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  • A Mindful Movie Experience: MANAKAMANA

    Written by Alexa Frey

    The last time I went to the cinema was to watch the movie MANAKAMANA. Having read that this movie was about slowing down, I expected an interesting documentary showing beautiful landscapes and interviews with exotic people from a foreign land teaching us stressed out Westerners how to slow down.

    I can't tell you what actually happened in this 120 minute film, simply because I don't want to give away all of its content. But there are a few things about the movie I would like to reveal.

    The movie indeed is about slowing down. In fact, the audience is forced to slow down because at a first glance not much happens in the movie. In fact, the first ten minutes or so the audience watches an old man and a young boy simply sitting on a moving means of transportation - doing nothing. I am sure I wasn't the only person in the audience getting a bit impatient and then even a bit irritated.

    Immediately the experience reminded me of the first time a mindfulness teacher told me to close my eyes and watch my breath. Immediately my mind thought: “Oh great, how boring! That's what meditation is about? Get me outta here please!”

    The movie went on. After a while the audience was introduced to more characters and to my relief, some of them actually spoke. That immediately gave me hope – maybe the pace of the movie would now pick up and I'd finally be entertained! I couldn't wait!

    However, to my disappointment, the conversations and images on the screen remained scarce and redundant throughout the whole movie. Soon I again noticed irritation and then at times even anger arising. I have to admit that at one point, I even thought about tearing out of the cinema! The thought of my to-do-list evoked more calm in my body than having to watch another minute of this boring movie!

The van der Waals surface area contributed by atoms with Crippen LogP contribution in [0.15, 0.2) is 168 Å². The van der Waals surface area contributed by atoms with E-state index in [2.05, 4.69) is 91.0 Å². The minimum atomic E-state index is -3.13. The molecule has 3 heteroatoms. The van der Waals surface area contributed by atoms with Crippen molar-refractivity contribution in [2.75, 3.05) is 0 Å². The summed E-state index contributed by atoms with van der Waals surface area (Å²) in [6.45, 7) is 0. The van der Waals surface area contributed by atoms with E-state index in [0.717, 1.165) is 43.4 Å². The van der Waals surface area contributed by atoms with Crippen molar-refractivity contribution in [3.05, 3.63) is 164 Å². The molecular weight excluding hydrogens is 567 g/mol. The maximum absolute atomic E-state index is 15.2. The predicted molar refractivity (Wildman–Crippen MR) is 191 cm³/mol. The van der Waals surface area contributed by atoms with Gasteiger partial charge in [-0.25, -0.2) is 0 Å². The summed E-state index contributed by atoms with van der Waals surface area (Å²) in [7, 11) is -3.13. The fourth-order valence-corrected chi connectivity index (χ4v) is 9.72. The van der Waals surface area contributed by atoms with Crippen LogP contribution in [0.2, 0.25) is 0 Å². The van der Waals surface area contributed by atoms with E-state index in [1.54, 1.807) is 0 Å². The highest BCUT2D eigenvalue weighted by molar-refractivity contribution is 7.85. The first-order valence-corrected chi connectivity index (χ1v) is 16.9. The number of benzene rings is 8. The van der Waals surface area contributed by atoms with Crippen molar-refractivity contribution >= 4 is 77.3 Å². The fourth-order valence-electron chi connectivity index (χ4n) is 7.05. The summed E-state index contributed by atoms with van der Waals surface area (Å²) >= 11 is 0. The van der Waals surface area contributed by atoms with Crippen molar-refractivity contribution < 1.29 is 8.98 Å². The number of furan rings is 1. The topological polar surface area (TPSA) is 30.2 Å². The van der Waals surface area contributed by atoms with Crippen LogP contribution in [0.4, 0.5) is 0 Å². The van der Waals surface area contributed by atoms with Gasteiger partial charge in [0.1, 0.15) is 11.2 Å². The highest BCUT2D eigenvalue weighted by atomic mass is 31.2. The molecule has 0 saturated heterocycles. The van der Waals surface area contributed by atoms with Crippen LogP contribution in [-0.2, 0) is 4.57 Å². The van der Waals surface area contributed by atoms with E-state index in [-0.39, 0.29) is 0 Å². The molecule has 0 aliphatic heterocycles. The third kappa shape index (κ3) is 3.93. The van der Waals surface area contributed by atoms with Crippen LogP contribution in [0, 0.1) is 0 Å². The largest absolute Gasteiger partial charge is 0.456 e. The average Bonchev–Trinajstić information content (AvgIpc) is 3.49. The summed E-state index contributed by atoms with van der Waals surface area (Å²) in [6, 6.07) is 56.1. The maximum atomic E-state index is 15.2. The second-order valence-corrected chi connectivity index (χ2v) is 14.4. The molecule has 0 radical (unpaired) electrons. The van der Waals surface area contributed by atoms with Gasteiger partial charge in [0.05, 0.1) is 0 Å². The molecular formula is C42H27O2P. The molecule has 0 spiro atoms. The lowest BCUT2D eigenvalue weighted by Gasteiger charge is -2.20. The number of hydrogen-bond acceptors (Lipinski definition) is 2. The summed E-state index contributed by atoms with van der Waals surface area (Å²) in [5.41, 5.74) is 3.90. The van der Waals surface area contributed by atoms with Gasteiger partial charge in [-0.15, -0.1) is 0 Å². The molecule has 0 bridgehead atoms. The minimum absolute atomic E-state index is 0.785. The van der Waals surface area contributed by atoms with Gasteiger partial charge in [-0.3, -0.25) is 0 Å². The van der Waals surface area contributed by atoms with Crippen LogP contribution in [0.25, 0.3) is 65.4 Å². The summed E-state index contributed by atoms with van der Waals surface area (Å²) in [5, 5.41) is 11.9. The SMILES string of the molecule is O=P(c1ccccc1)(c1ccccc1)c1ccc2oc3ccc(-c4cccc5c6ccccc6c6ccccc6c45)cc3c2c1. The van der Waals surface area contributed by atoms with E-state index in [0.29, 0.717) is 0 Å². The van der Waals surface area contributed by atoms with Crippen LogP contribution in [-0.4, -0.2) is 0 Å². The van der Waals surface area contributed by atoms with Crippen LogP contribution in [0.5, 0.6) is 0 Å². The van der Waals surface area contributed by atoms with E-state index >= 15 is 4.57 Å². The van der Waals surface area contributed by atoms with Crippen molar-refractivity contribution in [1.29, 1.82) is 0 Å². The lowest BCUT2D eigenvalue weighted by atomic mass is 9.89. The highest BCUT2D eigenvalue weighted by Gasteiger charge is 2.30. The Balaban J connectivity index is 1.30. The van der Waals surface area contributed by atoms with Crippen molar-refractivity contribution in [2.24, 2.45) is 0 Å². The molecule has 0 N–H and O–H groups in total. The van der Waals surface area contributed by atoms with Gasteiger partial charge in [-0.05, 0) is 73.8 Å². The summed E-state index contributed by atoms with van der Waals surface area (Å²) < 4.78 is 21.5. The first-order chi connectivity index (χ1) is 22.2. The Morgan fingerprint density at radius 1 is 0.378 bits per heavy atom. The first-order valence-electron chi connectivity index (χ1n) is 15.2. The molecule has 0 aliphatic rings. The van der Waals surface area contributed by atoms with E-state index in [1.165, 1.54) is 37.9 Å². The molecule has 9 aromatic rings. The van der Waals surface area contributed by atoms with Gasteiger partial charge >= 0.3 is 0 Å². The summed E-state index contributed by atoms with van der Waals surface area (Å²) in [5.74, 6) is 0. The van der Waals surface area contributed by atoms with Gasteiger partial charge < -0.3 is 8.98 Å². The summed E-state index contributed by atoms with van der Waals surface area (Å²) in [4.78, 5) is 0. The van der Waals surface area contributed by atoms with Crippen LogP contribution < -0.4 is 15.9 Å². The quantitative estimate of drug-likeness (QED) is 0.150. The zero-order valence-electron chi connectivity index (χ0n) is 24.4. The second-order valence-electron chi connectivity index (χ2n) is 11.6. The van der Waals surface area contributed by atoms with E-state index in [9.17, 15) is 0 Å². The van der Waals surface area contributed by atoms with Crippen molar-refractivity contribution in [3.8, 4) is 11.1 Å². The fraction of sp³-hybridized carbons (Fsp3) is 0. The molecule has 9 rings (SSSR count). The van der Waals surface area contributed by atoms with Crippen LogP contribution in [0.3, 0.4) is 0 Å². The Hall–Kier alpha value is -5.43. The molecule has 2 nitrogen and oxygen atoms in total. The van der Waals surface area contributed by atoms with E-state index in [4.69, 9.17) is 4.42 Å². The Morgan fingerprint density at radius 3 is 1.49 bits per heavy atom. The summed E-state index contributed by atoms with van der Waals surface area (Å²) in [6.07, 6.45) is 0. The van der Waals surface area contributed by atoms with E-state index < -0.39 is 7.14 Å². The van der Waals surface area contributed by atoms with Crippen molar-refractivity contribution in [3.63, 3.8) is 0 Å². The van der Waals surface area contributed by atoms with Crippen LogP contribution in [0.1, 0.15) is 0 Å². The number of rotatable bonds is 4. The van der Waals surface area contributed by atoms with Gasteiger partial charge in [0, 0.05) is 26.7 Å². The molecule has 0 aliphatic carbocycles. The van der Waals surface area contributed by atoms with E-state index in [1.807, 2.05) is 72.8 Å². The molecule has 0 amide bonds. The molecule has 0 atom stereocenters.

And then, as if a miracle had happened, something in me suddenly changed! The moment I had realised that I was actually free to leave, I suddenly wanted to stay and I relaxed into my seat and finally opened myself up to the movie.

    This experience is so similar to when a mindfulness meditator, having reluctantly sat for a while, suddenly notices her surrendering to the moment. When moving from the doing to the being mode and in that, letting go of all expectations and just noticing what is there – in a friendly and non-judgemental way.

    As soon as I had surrendered to the movie, I noticed how I finally started opening myself up to the movie and the characters in it. Instead of expecting them to be a certain way, to say certain things and most of all, to entertain me, I simply started observing them. The old lady eating her ice cream and the American tourist speaking nervously to her new friend. The more I opened up to the characters, the more they became real human beings instead of two dimensional characters on a screen. My agitation had turned into deep interest and empathy for the movie characters.

    Luckily I still had another 60 minutes of the movie ahead of me, which I was grateful for and have to say, I thoroughly enjoyed every second of it.